Sometimes New York comes in waves.
There are years I feel like I’m riding the crest.
Movements are teeming.
We are everywhere.
People pouring into the streets.
Other years, waves ebb and flow somewhere else.
Taking people elsewhere, moving on to other coasts and convergences of bodies in time.
I keep missing them.
I can’t find anyone.
Everyone is doing something else.
You should have been here last week, the waves were great, the ever searching surfers are told over and over again in the Endless Summer.
Still, the enterprising surfers persevere.
I have felt a bit like that for weeks now.
The whole city is ebbing beyond me.
Like the man who missed Sandhill Cranes.
The cranes were everywhere.
You should have been here yesterday.
You just missed it.
I’ll be riding elsewhere.
But there is a life to lead here and now.
Sometimes the universe ebbs our way.
Sometimes we catch the wave.
But not always.
Sometimes its everywhere but here, just like the Sandhill Cranes.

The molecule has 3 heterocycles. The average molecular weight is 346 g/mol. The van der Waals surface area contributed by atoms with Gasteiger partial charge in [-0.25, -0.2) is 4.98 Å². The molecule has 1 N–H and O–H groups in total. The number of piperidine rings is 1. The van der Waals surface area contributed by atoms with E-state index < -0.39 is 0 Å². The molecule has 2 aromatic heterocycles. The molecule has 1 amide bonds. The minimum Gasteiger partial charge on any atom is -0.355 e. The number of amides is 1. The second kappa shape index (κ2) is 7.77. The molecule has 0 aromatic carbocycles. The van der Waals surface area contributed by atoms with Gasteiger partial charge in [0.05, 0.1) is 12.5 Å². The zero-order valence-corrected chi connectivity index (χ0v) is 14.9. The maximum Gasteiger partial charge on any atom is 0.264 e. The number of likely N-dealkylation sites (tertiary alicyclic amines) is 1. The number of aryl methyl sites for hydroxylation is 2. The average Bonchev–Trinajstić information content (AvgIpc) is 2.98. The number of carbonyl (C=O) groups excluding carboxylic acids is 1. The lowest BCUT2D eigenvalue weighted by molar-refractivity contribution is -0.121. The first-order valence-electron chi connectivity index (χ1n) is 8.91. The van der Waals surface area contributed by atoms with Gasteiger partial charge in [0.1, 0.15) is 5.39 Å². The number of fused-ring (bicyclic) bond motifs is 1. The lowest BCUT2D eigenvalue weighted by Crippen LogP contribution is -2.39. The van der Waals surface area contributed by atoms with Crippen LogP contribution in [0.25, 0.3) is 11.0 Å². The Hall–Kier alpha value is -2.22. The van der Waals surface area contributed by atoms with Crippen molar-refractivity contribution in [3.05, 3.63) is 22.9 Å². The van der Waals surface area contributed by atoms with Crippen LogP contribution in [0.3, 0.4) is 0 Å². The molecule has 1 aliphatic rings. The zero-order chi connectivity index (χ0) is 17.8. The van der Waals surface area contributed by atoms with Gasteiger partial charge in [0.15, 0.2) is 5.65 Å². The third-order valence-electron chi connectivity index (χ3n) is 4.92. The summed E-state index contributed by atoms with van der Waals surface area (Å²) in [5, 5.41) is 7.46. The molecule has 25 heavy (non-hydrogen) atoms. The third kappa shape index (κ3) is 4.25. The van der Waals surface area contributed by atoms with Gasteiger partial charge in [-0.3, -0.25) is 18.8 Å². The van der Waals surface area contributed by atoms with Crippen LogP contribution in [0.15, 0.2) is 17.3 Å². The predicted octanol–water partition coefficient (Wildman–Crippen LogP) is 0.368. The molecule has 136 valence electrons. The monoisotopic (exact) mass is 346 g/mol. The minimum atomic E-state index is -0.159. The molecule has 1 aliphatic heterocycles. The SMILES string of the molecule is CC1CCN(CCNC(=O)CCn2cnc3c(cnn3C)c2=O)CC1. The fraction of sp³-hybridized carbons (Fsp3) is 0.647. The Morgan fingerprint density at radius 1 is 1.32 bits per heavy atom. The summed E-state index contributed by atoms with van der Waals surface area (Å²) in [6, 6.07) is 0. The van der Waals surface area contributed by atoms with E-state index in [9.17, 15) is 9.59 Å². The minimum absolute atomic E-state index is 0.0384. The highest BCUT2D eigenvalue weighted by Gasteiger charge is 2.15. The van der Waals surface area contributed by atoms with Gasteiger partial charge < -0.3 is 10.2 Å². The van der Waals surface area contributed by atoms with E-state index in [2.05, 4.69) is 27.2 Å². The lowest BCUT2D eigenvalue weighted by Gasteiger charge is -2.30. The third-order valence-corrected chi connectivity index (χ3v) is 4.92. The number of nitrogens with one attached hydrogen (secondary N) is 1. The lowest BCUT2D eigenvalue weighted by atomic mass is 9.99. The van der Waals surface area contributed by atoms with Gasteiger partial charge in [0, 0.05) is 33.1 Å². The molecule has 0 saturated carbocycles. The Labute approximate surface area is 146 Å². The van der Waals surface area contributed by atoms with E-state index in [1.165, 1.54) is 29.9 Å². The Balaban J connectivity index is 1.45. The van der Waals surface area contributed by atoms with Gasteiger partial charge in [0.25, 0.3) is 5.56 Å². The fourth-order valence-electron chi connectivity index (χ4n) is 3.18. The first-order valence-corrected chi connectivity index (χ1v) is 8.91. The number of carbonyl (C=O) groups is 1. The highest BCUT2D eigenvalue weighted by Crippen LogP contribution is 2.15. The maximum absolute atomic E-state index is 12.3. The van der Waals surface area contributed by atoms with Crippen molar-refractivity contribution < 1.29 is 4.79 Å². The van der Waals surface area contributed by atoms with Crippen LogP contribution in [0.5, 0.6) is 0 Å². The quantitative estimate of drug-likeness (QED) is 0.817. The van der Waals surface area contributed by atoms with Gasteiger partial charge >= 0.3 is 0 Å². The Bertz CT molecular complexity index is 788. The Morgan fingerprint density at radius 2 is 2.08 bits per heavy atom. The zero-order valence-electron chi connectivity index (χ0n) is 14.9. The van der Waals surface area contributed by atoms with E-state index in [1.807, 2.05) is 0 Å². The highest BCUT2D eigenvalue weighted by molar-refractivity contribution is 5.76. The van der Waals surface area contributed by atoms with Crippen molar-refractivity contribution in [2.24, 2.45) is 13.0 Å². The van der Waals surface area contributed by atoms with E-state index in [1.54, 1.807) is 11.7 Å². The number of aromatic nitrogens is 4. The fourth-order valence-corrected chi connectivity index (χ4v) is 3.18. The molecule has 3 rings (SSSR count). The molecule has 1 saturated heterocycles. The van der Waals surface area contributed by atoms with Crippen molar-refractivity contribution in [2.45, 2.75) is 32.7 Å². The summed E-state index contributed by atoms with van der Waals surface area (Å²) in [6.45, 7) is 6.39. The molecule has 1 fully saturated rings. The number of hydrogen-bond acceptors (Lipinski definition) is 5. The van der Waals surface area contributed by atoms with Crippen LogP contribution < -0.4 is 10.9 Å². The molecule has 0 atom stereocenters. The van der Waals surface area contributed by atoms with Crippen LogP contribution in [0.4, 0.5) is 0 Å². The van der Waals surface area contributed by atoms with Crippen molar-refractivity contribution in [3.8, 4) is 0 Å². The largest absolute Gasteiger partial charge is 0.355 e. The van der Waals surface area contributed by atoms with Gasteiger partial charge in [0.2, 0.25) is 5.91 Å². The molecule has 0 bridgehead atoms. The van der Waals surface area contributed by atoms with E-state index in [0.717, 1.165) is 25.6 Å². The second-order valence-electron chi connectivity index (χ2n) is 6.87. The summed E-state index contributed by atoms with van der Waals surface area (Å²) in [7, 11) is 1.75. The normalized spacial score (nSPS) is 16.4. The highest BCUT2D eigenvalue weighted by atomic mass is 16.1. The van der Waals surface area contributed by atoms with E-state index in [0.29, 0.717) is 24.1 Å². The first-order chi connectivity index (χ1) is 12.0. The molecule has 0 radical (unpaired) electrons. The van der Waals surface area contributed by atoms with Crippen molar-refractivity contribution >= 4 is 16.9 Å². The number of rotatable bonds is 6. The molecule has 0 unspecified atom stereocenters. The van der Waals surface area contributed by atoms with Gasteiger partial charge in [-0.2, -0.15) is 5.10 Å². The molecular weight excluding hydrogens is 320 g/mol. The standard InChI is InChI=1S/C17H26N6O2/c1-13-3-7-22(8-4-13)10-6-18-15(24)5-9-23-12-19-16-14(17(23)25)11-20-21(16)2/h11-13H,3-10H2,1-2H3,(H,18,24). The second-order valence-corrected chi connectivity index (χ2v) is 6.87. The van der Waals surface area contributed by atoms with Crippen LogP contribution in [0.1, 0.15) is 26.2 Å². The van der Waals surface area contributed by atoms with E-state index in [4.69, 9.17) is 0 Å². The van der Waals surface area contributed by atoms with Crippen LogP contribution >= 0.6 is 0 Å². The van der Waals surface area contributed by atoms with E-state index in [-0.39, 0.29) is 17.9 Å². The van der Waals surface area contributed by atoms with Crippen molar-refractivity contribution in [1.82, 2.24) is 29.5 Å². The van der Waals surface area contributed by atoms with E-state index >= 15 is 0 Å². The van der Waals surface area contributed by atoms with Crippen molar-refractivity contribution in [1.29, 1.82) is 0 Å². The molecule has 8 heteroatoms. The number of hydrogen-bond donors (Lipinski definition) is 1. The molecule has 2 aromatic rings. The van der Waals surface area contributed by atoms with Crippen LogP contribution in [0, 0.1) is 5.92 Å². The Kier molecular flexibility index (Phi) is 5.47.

And we’re left to wonder who are we?
The blues always tell us something about ourselves.
But its not easy to hear it.
Is it really possible to be part of everything and nothing?
Is it possible to renounce it?
There is a fire burning off the beach. I walk to it.
Hopefully, I’ll catch a little of its warmth.
The Sandhill Cranes of Nebraska by Billy Collins
Too bad you weren’t here six months ago,
was a lament I heard on my visit to Nebraska.
You could have seen the astonishing spectacle
of the sandhill cranes, thousands of them
feeding and even dancing on the shores of the Platte River.
There was no point in pointing out
the impossibility of my being there then
because I happened to be somewhere else,
so I nodded and put on a look of mild disappointment
if only to be part of the commiseration.
It was the same look I remember wearing
about six months ago in Georgia
when I was told that I had just missed
the spectacular annual outburst of azaleas,
brilliant against the green backdrop of spring
and the same in Vermont six months before that
when I arrived shortly after
the magnificent foliage had gloriously peaked,
Mother Nature, as she is called,
having touched the hills with her many-colored brush,
a phenomenon that occurs, like the others,
around the same time every year when I am apparently off
in another state, stuck in a motel lobby
with the local paper and a styrofoam cup of coffee,
busily missing God knows what.